t stake than merely the winning of
nother race. It may have been repre-
ensible of the people to prefer Roose-
elt, as they undoubtedly did, in 1940 and
944, but that is no reason for denying
hem the right at some future time, if
hey choose to exercise it, to elect a Pres-
Lent for more than two terms.
)ther things being equal, I would prefer
at no man should be President for a period
iger than eight years. But other things
e not always equal. They were not in
d(n T .. n n e nod- t s nh .,lt. fn ,If f fn ,VnTm

smooth functioning of the United States as
a war machine.
But, worse still, Wendell Willkie would
have had to contend with the isolationists
in his own party who were mainly concen-
trated in the middle west where they lis-
tened too docilely to the bellowings of
Colonel McCormick, who was an America
First contributor as well as an isolationist.
It will be remembered that it was only the
urging of the Navy and War Departments,
particularly of the former through Secre-
tary Knox, that held back the Department
of, Justice from asking for the investi-
gation of the CHICAGO TRIBUNE at the
time that it printed the Navy's battle plans
for the Pacific.
No man in his senses would cripple him-
self in order to be physically incapacitated
to carry out the ordinary functions of life.
And no nation in its senses would deliberate-
ly cripple itself so that it would be unable
in some future crisis to do its part effec-
tively in a possibly greater crisis in a world
that every day is becoming more complicat-
ed. It is difficult to understand merely petty
spite against a man who already belongs to
history.
(Copyright, 1947, New York Post Corp.)
IN MANY WAYS the new epoch (of manu-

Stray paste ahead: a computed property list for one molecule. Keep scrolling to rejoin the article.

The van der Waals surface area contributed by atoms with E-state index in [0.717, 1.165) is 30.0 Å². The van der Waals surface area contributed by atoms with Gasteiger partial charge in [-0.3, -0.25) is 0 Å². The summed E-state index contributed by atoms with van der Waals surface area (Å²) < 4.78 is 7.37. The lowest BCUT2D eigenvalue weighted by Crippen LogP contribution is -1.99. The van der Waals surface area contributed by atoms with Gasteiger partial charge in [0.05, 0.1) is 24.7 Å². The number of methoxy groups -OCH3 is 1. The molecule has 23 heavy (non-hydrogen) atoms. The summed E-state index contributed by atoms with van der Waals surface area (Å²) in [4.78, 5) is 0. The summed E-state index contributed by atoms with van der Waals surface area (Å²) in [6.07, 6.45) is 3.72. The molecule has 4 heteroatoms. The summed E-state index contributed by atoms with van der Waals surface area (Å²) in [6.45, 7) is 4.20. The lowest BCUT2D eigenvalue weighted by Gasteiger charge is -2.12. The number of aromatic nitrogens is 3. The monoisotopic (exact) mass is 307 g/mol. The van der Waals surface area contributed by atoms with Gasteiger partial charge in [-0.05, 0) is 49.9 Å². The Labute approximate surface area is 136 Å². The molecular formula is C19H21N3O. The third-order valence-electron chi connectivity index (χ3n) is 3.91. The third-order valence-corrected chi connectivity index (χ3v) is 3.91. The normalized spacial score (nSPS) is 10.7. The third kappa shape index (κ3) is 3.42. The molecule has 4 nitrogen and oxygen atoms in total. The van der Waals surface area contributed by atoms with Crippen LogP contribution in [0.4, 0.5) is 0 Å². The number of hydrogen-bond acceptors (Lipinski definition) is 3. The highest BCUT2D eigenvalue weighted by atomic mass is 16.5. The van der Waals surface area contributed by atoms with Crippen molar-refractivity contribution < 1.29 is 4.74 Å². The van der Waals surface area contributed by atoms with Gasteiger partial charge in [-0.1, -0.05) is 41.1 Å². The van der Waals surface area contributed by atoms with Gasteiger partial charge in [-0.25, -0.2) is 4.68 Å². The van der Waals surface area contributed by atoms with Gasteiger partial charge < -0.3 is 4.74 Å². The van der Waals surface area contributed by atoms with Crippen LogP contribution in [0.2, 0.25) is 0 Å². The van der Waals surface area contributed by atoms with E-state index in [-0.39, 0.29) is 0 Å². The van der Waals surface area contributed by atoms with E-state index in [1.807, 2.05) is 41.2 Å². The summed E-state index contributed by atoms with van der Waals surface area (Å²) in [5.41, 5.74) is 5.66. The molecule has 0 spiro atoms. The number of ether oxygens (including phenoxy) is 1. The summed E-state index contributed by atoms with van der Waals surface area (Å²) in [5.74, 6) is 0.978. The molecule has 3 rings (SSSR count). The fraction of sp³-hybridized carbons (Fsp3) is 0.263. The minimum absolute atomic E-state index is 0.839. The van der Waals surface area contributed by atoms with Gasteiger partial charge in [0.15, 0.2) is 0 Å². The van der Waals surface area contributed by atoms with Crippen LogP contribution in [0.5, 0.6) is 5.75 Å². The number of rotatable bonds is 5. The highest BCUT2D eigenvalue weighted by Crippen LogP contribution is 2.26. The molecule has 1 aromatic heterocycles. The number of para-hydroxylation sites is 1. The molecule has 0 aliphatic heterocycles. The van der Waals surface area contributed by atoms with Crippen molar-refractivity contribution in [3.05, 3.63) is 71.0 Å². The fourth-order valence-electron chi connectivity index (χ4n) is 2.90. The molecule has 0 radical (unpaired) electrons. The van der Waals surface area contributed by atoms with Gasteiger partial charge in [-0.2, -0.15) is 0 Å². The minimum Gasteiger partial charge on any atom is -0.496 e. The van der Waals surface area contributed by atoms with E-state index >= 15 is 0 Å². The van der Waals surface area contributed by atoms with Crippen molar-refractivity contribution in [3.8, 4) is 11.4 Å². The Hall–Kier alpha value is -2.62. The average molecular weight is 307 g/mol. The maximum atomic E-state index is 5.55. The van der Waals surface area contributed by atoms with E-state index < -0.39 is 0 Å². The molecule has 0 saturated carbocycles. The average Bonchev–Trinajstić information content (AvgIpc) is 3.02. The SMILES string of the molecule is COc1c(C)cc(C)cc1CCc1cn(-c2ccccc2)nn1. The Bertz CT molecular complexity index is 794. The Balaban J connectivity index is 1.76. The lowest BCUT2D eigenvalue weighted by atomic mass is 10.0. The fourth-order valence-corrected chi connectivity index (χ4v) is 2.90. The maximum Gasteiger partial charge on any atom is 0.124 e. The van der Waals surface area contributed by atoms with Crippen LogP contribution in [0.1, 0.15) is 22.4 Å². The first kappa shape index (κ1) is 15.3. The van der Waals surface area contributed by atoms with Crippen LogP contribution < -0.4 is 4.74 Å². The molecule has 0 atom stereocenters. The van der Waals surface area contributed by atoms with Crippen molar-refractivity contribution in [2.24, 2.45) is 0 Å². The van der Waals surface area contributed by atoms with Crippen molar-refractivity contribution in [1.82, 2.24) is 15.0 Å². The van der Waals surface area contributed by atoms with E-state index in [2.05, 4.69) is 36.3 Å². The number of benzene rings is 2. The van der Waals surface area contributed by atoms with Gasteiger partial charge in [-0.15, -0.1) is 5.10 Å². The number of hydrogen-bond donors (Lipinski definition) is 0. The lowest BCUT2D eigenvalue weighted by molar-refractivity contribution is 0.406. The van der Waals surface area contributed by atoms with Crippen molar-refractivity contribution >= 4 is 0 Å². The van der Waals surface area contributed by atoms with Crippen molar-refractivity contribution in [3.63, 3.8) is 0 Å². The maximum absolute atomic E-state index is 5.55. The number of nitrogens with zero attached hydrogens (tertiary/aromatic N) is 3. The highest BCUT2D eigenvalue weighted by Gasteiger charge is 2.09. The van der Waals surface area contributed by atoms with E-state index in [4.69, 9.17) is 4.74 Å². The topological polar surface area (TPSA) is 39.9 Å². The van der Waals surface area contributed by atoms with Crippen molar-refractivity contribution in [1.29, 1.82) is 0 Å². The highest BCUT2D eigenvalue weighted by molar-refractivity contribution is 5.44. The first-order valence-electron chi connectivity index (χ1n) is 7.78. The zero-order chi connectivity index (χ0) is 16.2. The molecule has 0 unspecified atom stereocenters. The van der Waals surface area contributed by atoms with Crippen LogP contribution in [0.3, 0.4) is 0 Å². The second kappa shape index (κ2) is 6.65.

factured power) must open as an era of
destruction. It must from its very nature
destroy many of the conditions which give
most interest to the history of the past, and
many of the traditions which people hold
most dear. It will put an end, once and for
all, to savage and barbarous races, who
must either be elevated to the life of their
more civilized contemporaries or must van-
ish from existence. It must destroy ignor-
ance, as the entire world will be educated,
and one. of the greatest dangers must come
from this very source, when the number of

IF THE Congressional
tors achieved nothing
were dramnatizingone fa
can be a Communist or
tarian liberal" and call
good American-but he c
pect his fellow Anericar
-TimeM
- I g

'A

Fifty-Seventh Year
Edited acid managed by etude
the University of Michigan und
authority of the Board in Con
Student Publicatiops.
Editorial Staff
Paul Harsha.........Managing
Clayton Dickey ............CO
Milton Freudenheim .Editoril I
Mary Brush ..........4ssoc1gte
Ann Kutz............Assoc1 tQ
Clyde Reclat........Associate
Jack Martin ............ Sports
Archie Parsons Associate Sports
Joan Wilk ............Women's
Lynne Ford Associate Women's
Business Stafff
Robert E. Potter .... General M
Janet Cork.......Business M
Nancy Helmick .. Advertising M
Menlei of The Asscated